March Madness: Notre Dame keeps rolling along with no reason to stop

Tom Noie
ND Insider

SAN DIEGO — Three days earlier and 2,200 miles away, the Notre Dame men’s basketball team practiced on the main floor of University of Dayton Arena to the sounds of a 1980s song from Hall & Oates, appropriate for this time of year. 

“You Make My Dreams (Come True).” 

On Friday, in a first-round NCAA Tournament West Region game against No. 6 seed Alabama, those dreams remained alive for No. 11 Notre Dame (24-10) at Viejas Arena following a 78-64 victory.

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It really wasn't that close in a game the Irish led for more than 30 minutes.  

Here are three reasons: 

Cormac Ryan happened 

Maybe the one guy whose game has elevated over the last six more than any other Irish, Ryan offense keeps it real. Painfully real. Brutally real. No excuses win or lose and he wasn’t going to start now. 

Mar 18, 2022; San Diego, CA, USA; Notre Dame Fighting Irish guard Cormac Ryan (5) reacts after a play in the second half against the Alabama Crimson Tide during the first round of the 2022 NCAA Tournament at Viejas Arena. Mandatory Credit: Orlando Ramirez-USA TODAY Sports

Ryan broke free for 18 points in the first half, two shy of his season high. The guy was beyond on fire, hitting seven of eight shots from the field, four of five from 3. He brought the swagger that his teammates could feed off. 

Why was Ryan named a team captain last season before he had ever played in a game? We saw why Friday. He was beyond good. He was special. 

Needing a bucket with the lead bleeding early in the second half, Ryan delivered another 3 to bump the lead back to five. 

Ryan finished with a career-high 29 points. 

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When Ryan needed a break, Blake Wesley stepped into the spotlight with three big drives, the last of which capped a 6-0 run and pushed the Irish up 14 with eight-plus minutes remaining. 

Looking at the Irish body language, you could tell they smelled that second round. 

Ryan’s big-time bail-out 3 to beat the shot clock and put Notre Dame up 11 may have sealed it. Wesley made sure with a late bucket. When he got that one, it was over.

The Irish went on one of those runs 

The narrative of the quick turnaround wasn’t going to go away, and seemingly was set to surface from the national talking heads every time it seemed like the Irish would get sluggish. Like when they trailed late in the first half by four. 

Notre Dame then found one of its really good offensive gears and got going in a hurry. 

The Irish scored six straight to retake the lead, but weren’t done. Ryan dropped in another 3. Nate Laszewski got loose for a couple buckets, including a 3. Then a Ryan lay-in capped the run at 20-6 and gave the Irish an eight-point lead.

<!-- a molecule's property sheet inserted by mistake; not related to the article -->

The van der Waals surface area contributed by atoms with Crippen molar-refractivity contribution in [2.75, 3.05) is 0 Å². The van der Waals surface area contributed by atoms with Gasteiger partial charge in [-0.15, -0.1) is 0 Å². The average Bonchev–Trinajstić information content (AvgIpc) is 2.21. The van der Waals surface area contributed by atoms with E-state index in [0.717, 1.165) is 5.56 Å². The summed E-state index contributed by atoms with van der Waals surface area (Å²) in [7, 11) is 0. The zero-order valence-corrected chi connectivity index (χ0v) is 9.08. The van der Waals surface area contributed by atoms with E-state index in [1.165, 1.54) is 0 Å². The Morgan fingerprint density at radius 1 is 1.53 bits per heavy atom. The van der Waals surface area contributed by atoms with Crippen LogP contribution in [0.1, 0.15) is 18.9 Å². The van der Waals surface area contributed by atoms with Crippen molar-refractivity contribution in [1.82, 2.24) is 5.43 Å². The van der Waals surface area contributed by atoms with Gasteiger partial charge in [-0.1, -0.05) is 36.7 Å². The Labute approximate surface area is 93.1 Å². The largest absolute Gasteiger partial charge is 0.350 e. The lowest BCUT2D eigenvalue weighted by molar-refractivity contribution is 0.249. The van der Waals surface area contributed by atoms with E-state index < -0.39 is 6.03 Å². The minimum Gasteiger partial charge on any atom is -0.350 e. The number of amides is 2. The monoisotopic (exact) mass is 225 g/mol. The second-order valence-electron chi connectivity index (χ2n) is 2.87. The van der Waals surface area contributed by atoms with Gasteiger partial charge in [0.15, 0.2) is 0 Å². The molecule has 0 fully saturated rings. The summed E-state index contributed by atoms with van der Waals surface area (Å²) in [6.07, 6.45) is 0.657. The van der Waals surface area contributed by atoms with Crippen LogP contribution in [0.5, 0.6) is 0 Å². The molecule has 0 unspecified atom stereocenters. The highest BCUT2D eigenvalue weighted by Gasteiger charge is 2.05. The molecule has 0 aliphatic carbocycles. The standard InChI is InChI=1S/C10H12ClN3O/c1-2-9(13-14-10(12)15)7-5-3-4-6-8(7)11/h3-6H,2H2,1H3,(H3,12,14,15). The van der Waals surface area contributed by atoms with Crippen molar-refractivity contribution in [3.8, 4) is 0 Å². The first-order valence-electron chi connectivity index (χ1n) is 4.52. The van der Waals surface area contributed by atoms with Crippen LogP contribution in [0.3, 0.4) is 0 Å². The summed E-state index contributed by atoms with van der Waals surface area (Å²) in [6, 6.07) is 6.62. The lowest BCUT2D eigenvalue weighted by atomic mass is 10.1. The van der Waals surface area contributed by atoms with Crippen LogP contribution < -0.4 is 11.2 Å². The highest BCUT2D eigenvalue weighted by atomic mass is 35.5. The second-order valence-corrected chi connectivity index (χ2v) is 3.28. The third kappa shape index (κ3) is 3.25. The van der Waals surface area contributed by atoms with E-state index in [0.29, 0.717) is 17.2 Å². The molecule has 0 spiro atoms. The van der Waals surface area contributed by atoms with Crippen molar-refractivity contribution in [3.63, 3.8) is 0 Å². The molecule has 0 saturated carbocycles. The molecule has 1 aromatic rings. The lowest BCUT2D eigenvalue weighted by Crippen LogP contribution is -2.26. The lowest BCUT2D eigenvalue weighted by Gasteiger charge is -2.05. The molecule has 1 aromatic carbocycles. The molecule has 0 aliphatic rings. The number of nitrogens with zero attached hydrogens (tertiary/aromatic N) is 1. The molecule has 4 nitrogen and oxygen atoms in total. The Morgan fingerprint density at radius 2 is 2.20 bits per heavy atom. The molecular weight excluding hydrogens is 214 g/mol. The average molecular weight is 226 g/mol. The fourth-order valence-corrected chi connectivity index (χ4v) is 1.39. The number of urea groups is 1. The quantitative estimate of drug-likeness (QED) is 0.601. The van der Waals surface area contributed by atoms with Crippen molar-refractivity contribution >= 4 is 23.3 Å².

It was almost as if Notre Dame didn’t want a 20-minute halftime. The Irish seemed on the verge of busting this one open. Instead, it took a five-point lead at the break. 

Two nights after trailing Rutgers 41-36, Notre Dame led Alabama 41-36. 

That late first-half spurt gave them the confidence that they couldn’t only compete, but win. That was big. 

Tired legs? What tired legs? 

Notre Dame had basically 33 hours from the time it landed in San Diego until the time it played Friday afternoon, but that didn’t seem to matter. 

The Irish showed little signs of being sluggish, even after two of the main seven guys fell into early foul trouble. The Irish started slowly, hitting only one of their first seven shots, but kept probing, kept plugging. By the end of the first half, they had led by eight and had shot 59.3 percent from the field, 75 percent from 3. 

Mike Brey maintained his seven-man rotation. If he wasn’t going any deeper during the regular season, and often during one-sided games, he certainly wasn’t going to start now. 

He was going to ride that core rotation all the way to the second round. 

What’s next for Notre Dame? 

A really challenging second round game against No. 3 seed Texas Tech, which had little problem dispatching Montana State (97-62) in the first game of the day at Viejas. 

A win would send Notre Dame to its fourth Sweet 16 during Brey’s 22-year tenure and first since 2016. Notre Dame was one of the last teams in the field of 68 at week’s end, but as the field was cut to 32 late Friday, the Irish showed no sign of wanting this run to end. 

Notre Dame was a popular upset pick heading into Friday. That might not be the case Sunday against a Texas Tech team that often smothers/overwhelms the opposition. 

Tip time for Sunday’s game is 4:10 p.m. (EST). 

Follow South Bend Tribune and NDInsider columnist Tom Noie on Twitter: @tnoieNDI